The pilgrim’s behaviour sometimes mirrors that of the damned – for example, he chooses not to interact with the Indecisives (Canto III); he compares his excusable vandalism of church property with Boniface’s inexcusable destruction of the Church’s foundations (Canto XIX); and the language he uses when conversing with the Thieves suggests that he is contributing to the transformations themselves (Canto XXIV).

When they have travelled through all nine circles, Dante and Virgil finally reach the lake of ice where the three-headed Lucifer resides. Each head is chewing a sinner (Judas Iscariot, Brutus and Cassius). The pair escapes by climbing down Lucifer’s furry legs – down because Mount Purgatory lies in the opposite (Southern) hemisphere. After passing through the centre of the Earth, they emerge to ‘rebehold the stars’.


In the middle of his life, Dante has left the ‘straightforward pathway’ and is lost in a dark forest. He tries to regain the path by climbing a mountain but his way is barred by a Leopard, a Lion and a She-Wolf. Each creature represents a different sin. Virgil appears and offers to show him another way, one that leads through Hell and Purgatory. After that, a ‘more worthy’ guide (Beatrice) will lead him to Paradise: Virgil, as a Pagan, is not allowed to go there. Dante gladly adopts Virgil as his leader.

Midway upon the journey of our life

I found myself within a forest dark,

For the straightforward pathway had been lost.

Ah me! how hard a thing it is to say

What was this forest savage, rough, and stern,

Which in the very thought renews the fear.

So bitter is it, death is little more;

But of the good to treat, which there I found,

Speak will I of the other things I saw there.

I cannot well repeat how there I entered,

So full was I of slumber at the moment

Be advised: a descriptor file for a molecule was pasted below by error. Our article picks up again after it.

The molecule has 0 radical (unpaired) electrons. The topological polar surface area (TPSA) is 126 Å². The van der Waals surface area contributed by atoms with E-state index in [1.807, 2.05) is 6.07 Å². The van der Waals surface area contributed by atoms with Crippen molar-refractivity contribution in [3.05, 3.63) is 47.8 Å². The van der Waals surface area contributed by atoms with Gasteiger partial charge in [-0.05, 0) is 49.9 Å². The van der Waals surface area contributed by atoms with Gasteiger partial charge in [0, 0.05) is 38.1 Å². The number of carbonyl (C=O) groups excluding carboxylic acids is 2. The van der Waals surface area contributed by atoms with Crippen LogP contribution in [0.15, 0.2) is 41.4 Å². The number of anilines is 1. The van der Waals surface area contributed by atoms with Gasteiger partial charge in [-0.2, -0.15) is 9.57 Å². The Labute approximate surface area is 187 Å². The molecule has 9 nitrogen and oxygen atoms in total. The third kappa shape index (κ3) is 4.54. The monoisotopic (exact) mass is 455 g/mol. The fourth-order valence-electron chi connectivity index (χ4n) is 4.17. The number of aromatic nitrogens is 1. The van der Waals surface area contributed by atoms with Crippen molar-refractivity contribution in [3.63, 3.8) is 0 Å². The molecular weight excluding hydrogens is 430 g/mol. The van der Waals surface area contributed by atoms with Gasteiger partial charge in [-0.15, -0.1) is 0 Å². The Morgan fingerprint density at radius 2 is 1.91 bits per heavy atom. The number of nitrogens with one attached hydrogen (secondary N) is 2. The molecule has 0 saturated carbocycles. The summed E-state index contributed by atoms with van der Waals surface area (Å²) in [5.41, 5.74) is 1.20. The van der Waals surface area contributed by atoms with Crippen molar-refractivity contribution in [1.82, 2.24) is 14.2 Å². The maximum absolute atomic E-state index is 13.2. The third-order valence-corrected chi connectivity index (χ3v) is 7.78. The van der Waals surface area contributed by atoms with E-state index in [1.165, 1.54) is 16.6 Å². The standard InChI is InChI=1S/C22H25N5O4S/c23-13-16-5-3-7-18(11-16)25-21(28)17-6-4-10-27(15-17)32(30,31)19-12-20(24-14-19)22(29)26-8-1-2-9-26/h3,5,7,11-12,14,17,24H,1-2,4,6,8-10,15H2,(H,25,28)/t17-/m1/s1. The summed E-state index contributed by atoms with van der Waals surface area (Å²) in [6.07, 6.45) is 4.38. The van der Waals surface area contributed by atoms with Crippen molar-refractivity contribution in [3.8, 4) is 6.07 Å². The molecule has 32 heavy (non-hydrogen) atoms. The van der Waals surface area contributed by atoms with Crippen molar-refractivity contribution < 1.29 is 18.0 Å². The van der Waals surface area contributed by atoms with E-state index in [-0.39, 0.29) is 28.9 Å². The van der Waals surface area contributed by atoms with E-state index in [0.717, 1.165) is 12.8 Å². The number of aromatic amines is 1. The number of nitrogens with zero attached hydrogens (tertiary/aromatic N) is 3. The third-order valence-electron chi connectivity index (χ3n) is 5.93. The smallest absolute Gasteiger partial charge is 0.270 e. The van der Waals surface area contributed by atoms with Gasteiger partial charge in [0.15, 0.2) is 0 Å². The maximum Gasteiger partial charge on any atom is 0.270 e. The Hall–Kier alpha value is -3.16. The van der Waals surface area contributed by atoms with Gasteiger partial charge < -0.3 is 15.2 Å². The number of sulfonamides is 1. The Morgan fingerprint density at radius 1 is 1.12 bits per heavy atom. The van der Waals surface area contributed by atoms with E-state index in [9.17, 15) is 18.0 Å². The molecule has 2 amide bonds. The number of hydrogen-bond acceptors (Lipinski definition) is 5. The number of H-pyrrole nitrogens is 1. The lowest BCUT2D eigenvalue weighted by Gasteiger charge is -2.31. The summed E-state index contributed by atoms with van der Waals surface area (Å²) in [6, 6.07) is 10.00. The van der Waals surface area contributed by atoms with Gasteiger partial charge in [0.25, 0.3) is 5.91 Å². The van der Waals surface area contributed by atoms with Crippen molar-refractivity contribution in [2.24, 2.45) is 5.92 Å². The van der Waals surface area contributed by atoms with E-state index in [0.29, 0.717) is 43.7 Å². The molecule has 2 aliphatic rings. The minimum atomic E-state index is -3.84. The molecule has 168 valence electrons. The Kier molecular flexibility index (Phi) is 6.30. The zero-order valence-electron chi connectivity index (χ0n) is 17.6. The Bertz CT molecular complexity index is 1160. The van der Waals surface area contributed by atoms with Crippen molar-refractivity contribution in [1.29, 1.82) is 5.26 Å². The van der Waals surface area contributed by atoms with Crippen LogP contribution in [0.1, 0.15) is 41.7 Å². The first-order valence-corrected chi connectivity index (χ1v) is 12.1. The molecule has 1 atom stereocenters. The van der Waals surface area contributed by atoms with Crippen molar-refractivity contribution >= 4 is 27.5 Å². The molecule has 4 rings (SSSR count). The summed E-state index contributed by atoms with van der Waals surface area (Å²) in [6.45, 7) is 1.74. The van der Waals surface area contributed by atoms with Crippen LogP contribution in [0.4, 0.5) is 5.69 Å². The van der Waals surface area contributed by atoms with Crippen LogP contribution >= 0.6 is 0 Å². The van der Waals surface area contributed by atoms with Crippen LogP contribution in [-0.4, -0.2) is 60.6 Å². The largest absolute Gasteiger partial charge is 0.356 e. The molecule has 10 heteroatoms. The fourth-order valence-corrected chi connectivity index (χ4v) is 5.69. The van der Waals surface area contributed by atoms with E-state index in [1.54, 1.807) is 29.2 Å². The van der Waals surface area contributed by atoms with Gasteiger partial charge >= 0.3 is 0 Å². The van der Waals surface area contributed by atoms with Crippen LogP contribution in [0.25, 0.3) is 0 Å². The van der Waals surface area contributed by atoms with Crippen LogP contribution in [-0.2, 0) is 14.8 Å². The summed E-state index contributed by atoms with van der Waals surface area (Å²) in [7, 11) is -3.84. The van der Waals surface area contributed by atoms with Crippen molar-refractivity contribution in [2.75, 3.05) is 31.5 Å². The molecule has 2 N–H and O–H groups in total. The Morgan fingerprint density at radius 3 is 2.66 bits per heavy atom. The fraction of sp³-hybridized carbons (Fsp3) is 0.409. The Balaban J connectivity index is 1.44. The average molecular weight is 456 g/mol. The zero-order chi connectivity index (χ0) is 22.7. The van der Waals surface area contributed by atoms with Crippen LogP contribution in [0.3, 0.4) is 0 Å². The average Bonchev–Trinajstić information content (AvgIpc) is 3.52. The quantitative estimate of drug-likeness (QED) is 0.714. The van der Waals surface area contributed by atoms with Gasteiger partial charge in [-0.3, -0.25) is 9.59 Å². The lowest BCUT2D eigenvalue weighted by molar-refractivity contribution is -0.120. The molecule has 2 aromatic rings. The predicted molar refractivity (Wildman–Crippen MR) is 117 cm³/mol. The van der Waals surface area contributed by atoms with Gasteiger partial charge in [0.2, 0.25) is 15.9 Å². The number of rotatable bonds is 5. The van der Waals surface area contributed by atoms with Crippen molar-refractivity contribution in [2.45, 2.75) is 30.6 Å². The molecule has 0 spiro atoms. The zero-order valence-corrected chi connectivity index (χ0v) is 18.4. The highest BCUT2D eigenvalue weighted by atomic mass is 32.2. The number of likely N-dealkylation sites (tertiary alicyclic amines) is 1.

In which I had abandoned the true way.

But after I had reached a mountain’s foot,

At that point where the valley terminated,

Which had with consternation pierced my heart,

Upward I looked, and I beheld its shoulders,

Vested already with that planet’s rays

Which leadeth others right by every road.

Then was the fear a little quieted

That in my heart’s lake had endured throughout

The night, which I had passed so piteously.

And even as he, who, with distressful breath,

Forth issued from the sea upon the shore,

Turns to the water perilous and gazes;

So did my soul, that still was fleeing onward,

Turn itself back to re-behold the pass

Which never yet a living person left.

After my weary body I had rested,

The way resumed I on the desert slope,

So that the firm foot ever was the lower.

And lo! almost where the ascent began,

A panther light and swift exceedingly,

Which with a spotted skin was covered o’er!

And never moved she from before my face,

Nay, rather did impede so much my way,

That many times I to return had turned.

The time was the beginning of the morning,

And up the sun was mounting with those stars

That with him were, what time the Love Divine

At first in motion set those beauteous things;

So were to me occasion of good hope,

The variegated skin of that wild beast,

The hour of time, and the delicious season;

But not so much, that did not give me fear

A lion’s aspect which appeared to me.

He seemed as if against me he were coming

With head uplifted, and with ravenous hunger,

So that it seemed the air was afraid of him;

And a she-wolf, that with all hungerings

Seemed to be laden in her meagreness,

And many folk has caused to live forlorn!

She brought upon me so much heaviness,

With the affright that from her aspect came,

That I the hope relinquished of the height.

And as he is who willingly acquires,

And the time comes that causes him to lose,

Who weeps in all his thoughts and is despondent,

E’en such made me that beast withouten peace,

Which, coming on against me by degrees